Making Sense of New Hire Documents Job offer letters vs. employment contracts
HR Insights

Job offers and employment contracts are among the most important documents in your HR toolkit. They are the prerequisite of any employment relationship, and nearly every business has to refer back to them at some point to make good on a promise or to resolve a dispute. In both cases, misunderstandings or ambiguity can cost employers tens of thousands of dollars.

Employment contracts carry significant weight for startups in particular. Along with outlining roles, salaries, and other benefits, employment contracts set the terms for ownership of intellectual property, a vital asset for venture finance and acquisition prospects.

The problem is that many employers aren’t aware of what to include or how to present hiring documents to best protect their business, which puts them at serious risk. Here’s what business owners need to know to get their hiring documents right.

Offer letters vs. employment contracts

When it comes to hiring documents, there are two key elements: the job offer and the employment contract.

Job offers

A job offer is a brief invitation from an employer to a potential employee to begin employment at their organization. Typically, the candidate and employer will have already discussed the position during interviews, and the job offer is simply to confirm that conversation.

Job offers can take the form of letters, or they can be made over the phone, in person, or via email. The offer should include general information about the job, including the title, start date, and employment status. It should also contain conditions of employment, such as whether the offer is conditional upon a background check or agreeing to the employment contract.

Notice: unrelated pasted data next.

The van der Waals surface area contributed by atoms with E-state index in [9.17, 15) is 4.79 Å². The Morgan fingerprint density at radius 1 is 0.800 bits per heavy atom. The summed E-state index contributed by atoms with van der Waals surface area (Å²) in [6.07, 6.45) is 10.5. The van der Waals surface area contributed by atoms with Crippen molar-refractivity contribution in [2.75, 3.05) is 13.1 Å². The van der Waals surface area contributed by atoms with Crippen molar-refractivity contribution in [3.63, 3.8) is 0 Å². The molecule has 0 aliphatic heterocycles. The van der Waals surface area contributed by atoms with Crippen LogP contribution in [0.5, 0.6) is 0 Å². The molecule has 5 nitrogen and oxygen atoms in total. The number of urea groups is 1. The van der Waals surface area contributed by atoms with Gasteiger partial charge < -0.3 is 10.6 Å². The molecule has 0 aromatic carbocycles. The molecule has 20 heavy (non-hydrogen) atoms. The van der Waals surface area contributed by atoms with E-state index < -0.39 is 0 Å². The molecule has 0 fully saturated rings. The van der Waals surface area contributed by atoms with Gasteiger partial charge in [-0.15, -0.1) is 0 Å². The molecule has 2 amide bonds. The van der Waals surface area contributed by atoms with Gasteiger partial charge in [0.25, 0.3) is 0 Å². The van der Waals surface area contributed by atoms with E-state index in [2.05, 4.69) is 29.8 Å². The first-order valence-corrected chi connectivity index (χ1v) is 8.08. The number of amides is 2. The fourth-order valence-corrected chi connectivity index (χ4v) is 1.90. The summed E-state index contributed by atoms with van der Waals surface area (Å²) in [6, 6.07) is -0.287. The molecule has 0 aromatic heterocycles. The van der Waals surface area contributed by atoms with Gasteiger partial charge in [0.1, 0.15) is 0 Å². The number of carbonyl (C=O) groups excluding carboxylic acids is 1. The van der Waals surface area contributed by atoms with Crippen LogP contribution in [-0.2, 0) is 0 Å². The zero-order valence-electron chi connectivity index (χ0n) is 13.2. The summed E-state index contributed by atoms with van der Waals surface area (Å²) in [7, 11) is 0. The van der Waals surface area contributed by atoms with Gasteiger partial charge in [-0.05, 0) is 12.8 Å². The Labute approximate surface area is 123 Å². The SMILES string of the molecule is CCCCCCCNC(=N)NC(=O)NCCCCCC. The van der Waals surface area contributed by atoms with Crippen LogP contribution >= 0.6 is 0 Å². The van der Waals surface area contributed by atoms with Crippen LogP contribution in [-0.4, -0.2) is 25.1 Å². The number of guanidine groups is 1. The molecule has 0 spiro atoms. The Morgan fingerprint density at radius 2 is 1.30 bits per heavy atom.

Employment contracts

An employment contract, or employment agreement, is a far more detailed contract that spells out the employer’s expectations.

Employment contracts provide terms and conditions of compensation, probationary periods, benefits, vacation, termination, and restrictive clauses such as non-competition and confidentiality agreements.

There are two types of employment contracts employers can use:

  1. Fixed-term employment contracts, used for independent contractors, freelancers, or specialists who will work with the employer for a specified period of time. Learn more about the important differences between independent contractors and employees here.
  2. Indefinite contracts, where the duration of the employment relationships is indefinite until either the employer or employee chooses to end it.


Making a job offer

The screening calls, interviews, and reference checks are said and done. It’s time to make an offer.

Step one: Make the initial job offer in person, by phone, or by email. This offer should be very brief and outline just the general terms of the position: title, start date, employment status.

Step two: Follow up with a written employment offer package. As early as possible before the candidate’s start date, mail or email them an employment offer package, which includes the formal job offer and detailed employment agreement. Allow enough time to read, understand, and negotiate the terms, if necessary.

Step three: Once they sign, begin onboarding! You should only turn down other potential candidates after the employment contract has been signed by your top candidate.

What to include in the employment contract

Under common law, three elements are necessary to make an employment contract a contract: (1) an offer; (2) acceptance of the offer; (3) consideration—something given or promised in exchange by both parties. For example, an exchange of wages for work performed.